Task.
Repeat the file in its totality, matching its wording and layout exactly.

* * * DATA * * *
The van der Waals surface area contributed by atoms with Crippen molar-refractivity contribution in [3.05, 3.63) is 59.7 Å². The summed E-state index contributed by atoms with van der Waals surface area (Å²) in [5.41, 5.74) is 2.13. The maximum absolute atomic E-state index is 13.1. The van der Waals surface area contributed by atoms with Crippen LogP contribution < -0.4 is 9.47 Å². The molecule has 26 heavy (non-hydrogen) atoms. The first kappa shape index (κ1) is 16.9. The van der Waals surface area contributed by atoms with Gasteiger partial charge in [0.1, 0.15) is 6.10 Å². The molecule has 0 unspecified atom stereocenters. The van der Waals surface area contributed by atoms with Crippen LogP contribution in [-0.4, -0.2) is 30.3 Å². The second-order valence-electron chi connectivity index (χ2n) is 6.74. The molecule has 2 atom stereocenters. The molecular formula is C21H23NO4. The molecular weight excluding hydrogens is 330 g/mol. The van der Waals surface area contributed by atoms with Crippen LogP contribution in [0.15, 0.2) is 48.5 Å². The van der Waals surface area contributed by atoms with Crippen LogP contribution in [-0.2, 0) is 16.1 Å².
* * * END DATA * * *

The van der Waals surface area contributed by atoms with Crippen molar-refractivity contribution in [3.05, 3.63) is 59.7 Å². The summed E-state index contributed by atoms with van der Waals surface area (Å²) in [5.41, 5.74) is 2.13. The maximum absolute atomic E-state index is 13.1. The van der Waals surface area contributed by atoms with Crippen LogP contribution < -0.4 is 9.47 Å². The molecule has 26 heavy (non-hydrogen) atoms. The first kappa shape index (κ1) is 16.9. The van der Waals surface area contributed by atoms with Gasteiger partial charge in [0.1, 0.15) is 6.10 Å². The molecule has 0 unspecified atom stereocenters. The van der Waals surface area contributed by atoms with Crippen LogP contribution in [-0.4, -0.2) is 30.3 Å². The second-order valence-electron chi connectivity index (χ2n) is 6.74. The molecule has 2 atom stereocenters. The molecular formula is C21H23NO4. The molecular weight excluding hydrogens is 330 g/mol. The van der Waals surface area contributed by atoms with Crippen LogP contribution in [0.15, 0.2) is 48.5 Å². The van der Waals surface area contributed by atoms with Crippen LogP contribution in [-0.2, 0) is 16.1 Å².